fbpx

Pilot program wants seniors to be wise about their medications

Image credit: pexels.com

A pilot project with help from the University of Alberta is hitting the Lakeland next week meant to give seniors better tools for understanding their medications.

Cold Lake resident Linda Kolewaski is bringing the Med Wise program to Cold Lake, Bonnyville, La Corey, and Glendon so seniors can take ownership of their health and improve their ability to manage their medications.

Kolewaski has worked with IMAGINE, a citizens based health care group, for a few years.

The two-week, two-hour session swill help those aged 55-and-over build skills to speak to their pharmacists about their medication and health issues and having an active role in understanding how their medications affect their lives.

Linda Kolewaski, IMAGINE facilitator is hoping to hear from medication users about their stories and experiences.

 

“What the course is all about is giving you the tools, giving you the background of what you should know about your medications, what you should know about taking care of your health and how to hopefully give you the skills to speak effectively, and get the answers that you should be getting,” said Kolewaski.

Nine out of ten seniors take more than one medication, and four out of ten seniors use over the counter drugs that can have adverse effects with their prescribed medications.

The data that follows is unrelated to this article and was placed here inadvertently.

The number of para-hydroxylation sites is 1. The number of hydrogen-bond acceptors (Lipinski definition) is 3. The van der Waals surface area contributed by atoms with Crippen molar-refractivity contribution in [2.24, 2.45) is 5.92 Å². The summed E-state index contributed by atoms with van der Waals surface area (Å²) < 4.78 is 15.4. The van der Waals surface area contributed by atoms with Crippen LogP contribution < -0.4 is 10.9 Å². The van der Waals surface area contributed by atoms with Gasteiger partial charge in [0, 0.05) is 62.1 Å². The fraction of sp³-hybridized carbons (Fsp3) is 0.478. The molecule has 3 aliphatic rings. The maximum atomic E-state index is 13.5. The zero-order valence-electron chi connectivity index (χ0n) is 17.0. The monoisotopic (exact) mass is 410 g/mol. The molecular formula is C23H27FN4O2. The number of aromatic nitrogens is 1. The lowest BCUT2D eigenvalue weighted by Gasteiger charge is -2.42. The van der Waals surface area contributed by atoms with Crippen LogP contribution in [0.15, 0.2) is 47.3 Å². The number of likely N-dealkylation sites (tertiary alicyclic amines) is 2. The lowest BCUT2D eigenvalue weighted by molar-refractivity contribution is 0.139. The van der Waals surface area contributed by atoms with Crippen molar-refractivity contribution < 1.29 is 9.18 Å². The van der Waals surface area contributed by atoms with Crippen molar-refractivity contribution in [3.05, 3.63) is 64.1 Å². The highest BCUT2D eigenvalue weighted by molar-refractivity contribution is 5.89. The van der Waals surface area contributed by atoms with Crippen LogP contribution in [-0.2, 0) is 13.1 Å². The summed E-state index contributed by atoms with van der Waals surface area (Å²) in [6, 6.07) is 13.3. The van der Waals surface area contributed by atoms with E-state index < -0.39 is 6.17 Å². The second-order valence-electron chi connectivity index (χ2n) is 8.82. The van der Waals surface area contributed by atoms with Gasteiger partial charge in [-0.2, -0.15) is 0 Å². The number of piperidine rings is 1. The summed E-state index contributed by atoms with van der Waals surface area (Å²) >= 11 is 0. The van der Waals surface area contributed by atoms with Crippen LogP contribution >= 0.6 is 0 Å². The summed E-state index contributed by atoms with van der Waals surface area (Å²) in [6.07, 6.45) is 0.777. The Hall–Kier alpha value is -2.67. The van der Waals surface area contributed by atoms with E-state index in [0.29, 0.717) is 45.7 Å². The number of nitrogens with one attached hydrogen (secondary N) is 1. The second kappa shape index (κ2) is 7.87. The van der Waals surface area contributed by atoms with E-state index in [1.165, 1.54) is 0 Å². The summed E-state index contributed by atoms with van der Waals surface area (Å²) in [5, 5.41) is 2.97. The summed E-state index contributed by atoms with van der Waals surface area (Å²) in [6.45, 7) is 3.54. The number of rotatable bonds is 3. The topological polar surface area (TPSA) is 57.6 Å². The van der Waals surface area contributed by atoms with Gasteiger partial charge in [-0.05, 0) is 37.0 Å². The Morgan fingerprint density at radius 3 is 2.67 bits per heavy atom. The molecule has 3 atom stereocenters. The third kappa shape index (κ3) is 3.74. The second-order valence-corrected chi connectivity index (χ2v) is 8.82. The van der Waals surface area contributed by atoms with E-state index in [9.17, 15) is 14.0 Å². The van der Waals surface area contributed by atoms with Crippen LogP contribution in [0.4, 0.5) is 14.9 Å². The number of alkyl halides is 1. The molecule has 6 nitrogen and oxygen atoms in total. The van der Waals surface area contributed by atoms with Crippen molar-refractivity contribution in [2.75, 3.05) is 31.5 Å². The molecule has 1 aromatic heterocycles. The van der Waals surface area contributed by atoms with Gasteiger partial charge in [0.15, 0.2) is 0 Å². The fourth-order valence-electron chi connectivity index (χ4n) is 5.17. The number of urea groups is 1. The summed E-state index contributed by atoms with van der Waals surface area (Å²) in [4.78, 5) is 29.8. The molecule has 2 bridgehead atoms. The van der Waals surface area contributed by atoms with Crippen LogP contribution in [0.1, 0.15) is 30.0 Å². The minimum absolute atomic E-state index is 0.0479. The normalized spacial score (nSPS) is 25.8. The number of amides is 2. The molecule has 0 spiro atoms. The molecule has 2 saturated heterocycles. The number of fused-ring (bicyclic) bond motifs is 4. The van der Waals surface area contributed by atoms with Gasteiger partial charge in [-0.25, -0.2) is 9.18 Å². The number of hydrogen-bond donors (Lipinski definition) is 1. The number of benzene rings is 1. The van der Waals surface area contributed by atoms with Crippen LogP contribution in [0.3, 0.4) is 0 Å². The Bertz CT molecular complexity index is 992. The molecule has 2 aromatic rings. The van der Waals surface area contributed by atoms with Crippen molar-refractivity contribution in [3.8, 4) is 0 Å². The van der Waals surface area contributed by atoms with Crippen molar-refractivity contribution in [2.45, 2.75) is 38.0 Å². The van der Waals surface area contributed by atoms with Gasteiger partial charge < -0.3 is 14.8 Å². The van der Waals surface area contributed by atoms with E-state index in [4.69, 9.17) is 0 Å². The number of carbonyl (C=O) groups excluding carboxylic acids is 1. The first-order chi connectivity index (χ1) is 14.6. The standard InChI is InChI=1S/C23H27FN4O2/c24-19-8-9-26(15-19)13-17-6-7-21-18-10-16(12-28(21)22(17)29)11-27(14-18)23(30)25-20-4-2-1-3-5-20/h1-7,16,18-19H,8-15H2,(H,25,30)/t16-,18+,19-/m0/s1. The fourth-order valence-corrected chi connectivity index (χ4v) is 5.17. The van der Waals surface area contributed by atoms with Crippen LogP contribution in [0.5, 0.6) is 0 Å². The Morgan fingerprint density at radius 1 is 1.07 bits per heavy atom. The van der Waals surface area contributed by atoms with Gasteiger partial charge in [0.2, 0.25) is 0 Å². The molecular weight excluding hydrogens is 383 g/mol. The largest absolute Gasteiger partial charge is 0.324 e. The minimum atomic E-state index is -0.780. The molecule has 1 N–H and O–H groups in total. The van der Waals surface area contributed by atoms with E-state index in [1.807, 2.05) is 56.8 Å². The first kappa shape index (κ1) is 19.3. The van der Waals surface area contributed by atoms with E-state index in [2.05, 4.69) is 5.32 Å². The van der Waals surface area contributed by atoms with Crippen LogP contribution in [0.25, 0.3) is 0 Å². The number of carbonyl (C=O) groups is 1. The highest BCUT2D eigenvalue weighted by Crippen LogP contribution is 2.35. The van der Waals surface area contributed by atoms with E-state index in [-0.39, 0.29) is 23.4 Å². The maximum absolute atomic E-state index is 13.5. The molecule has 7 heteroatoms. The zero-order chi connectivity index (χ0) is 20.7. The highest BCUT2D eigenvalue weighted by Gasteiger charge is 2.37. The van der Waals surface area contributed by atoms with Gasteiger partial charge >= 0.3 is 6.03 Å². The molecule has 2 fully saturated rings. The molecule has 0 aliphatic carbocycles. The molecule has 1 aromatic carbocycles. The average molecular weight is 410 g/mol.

Nearly two million Canadian seniors regularly take at least one risky medication, a Canadian Institute for Health Information figure reported in 2018, and a 2016 study said that $1.4 billion of taxpayer dollars is spent every year fixing health problems in older adults caused by risky medications.

With changing medications and unknown effects over the counter drugs could have on your body, Kolewaski advocates scheduling a care plan or medication review with your pharmacist to get a better picture of what’s happening or changing with your body.

“If they have a new prescription, it’s really important that they realize that they have to get a sheet and they have to speak to the pharmacist, or at least the pharmaceutical technician to find out what the contraindications are, what could be the possible side effects, what could I be looking at? What should I be looking at? Should I be concerned about this?” said Kolewaski.

“Even if it’s just a different dosage of this one type of medication, you can ask the pharmacist to do a medication review for you or a medical plan or care plan for you specifically.”

The Med Wise course, originally developed in Wisconsin and adapted to Alberta, could go nationwide if this pilot project receives enough feedback.

“I want to know their stories about where they had a problem. Hopefully, by sharing my stories with them about my medications, it will allow them to be a little bit more open and say, this is my concern. This is my problem. And this is where we want that information.

“The course isn’t there to say that you should cut out anything or add anything or do anything. It’s just showing you to start those conversations with the medical professionals, start the conversation with your doctor, start the conversation with your pharmacist.”

The Med Wise program will be at the Cold Lake and District FCSS on Sept. 18 and 25th for sessions at 10am-12pm 2pm-4pm.

Bonnyville residents can go to the Bonnyville Seniors Drop in Centre for the program on Sept. 23 and 30th at 10am-12pm, or Bonnylodge on Sept. 23 and 30th at 1pm-3pm.

The program is available in Glendon at the Glendon Seniors Hall on Sept. 24 and Oct 1. at 10am-12pm and the Willow Prairie Hall in La Corey on Sept. 24 and Oct. 1 from 1pm-3pm.